This is easy to explain, or rather to see. When an AM installation is in an open field that extends away from the tower base as far (or nearly as far or even slightly further than) as the tower is high, then the ground field is the same electrical length as the tower. Although the actual distance (height, electrical height) of the tower is paramount, the size of the ground field is almost just as important to both ground wave and skywave propagation. Some examples of bad ground fields around town are the new KISN site. Originally designed for 1080, and now duplexing a lower frequency of 910. The lower the frequency the larger the wavelength. Worse than that is 620 being duplexed into 1190 at the site designed for 1190. Another hack job would be Pamplin’s 860 being diplexed with 1550 into a site designed for 1480. Up on Mt. Scott, originally designed for 1330 and now carrying 1640 as well, there has been some work done to the old ground field years ago (before 1640) because the ground field had rotted away. The 970 site at Sylvan I just don’t know. It looks big enough to have a good ground field but I don’t know what’s really there. The booby prize goes to Wally H. and the original 1410 site at Healey Heights that was shunt fed and had NO ground field whatsoever.December 7, 2015 at 3:14 pm #16078
I once heard that the KOIN site had a lot of mineral deposits that affected the signal but it could be just “urban legend”, for all I know. Are you saying that they left the old KAAR ground system in place when 1550 moved in? Since the towers are in different positions and more of them, I don’t quite see how that’s possible. Doesn’t the ground system have to extend outward from the base of each tower?December 7, 2015 at 3:32 pm #16082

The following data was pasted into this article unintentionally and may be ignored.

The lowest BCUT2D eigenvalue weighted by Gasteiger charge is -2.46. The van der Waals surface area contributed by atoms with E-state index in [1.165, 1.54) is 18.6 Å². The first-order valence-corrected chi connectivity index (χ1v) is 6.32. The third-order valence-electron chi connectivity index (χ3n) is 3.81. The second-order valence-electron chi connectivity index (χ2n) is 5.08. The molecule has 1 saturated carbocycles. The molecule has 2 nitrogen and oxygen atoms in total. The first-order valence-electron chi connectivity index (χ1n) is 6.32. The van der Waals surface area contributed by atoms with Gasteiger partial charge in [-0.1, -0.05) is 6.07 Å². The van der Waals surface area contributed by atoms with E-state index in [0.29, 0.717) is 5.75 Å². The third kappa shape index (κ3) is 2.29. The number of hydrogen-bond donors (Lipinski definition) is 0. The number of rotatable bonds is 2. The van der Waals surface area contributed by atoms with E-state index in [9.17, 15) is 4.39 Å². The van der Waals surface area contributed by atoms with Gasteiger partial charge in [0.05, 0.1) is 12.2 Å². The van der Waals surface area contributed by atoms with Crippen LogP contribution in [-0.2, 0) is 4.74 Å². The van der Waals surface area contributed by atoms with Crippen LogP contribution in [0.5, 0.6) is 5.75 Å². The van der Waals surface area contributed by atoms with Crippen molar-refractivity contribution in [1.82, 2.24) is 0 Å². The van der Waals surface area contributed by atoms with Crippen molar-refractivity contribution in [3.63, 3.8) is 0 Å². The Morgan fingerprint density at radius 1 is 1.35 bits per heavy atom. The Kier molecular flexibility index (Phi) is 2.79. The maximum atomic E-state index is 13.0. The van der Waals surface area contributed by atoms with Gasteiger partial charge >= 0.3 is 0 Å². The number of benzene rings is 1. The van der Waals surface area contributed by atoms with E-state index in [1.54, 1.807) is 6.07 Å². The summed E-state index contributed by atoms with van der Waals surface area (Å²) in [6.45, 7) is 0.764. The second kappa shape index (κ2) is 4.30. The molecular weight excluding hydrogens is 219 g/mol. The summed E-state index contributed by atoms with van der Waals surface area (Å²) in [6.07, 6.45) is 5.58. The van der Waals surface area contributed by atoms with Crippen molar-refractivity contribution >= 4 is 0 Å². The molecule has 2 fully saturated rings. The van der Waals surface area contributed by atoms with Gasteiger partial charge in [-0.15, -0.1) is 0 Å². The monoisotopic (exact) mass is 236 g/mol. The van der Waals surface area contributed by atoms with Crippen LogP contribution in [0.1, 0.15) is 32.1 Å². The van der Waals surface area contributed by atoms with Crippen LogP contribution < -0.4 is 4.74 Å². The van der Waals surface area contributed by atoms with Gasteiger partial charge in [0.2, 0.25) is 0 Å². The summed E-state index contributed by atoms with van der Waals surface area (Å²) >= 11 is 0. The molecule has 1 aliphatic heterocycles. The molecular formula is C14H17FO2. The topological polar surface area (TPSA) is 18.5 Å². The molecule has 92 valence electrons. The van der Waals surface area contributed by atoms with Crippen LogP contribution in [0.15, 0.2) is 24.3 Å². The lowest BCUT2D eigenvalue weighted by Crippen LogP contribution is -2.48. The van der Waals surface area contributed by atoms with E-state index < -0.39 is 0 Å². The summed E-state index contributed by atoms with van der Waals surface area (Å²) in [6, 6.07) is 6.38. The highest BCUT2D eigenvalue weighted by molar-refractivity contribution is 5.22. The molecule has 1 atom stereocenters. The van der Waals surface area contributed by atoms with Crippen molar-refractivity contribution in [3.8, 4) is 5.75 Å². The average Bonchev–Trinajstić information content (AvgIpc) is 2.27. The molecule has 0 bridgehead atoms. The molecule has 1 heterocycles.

Not sure but I know they chopped some of the ground radials shorter for residential expansion somewhere along the line. I am fairly certain they did not dig up the whole field for 1550 if that is your main question. The ground field should be centered at the tower base, but it wouldn’t be inconsistent with their shoddy engineering to just re-orient the close in pieces of the lattice to approximate concentricity. The larger and more significant error is using the ground field designed for the right end of the dial for the Troutdale station which is left of center on the dial. The electrical length of the “new” 1550 towers at 860 is not even 82º (less than a quarter wave) and the ground field in my estimation is less then that, since even in the days of 1480 the north south radials were considered too short due to the old property line on the south and 34th ave on the north. In fact the “new” 4th tower (the dogleg to push signal into Troutdale) is so close to 34th that the ground field on its north side is almost non existent.December 7, 2015 at 4:29 pm #16083
Thank you, I can certainly understand how that could have an effect. I was told by CE Oliver Potter, when I worked there that the KGAR towers by I-205 were 3/8 wave and the replacements appeared to be the same height.December 8, 2015 at 1:15 am #16088
I was once told by Herb Davidson (Ex CE of KPOJ-1330, CE of KOIN-TV) that the 970 Antennas at Sylvan and the 1330 towers on Mt. Scott were basically done by the same person. He must have liked putting AM’s on hilltops for some reason. I forgot his name but was an early engineer at KOIN…before my time and television.December 8, 2015 at 3:41 am #16093
Well, you all know by now that I am kind of a nostalgic fool. Like the oldies and the Xmas. Hey, what can ya do? Ya do what gets ya through!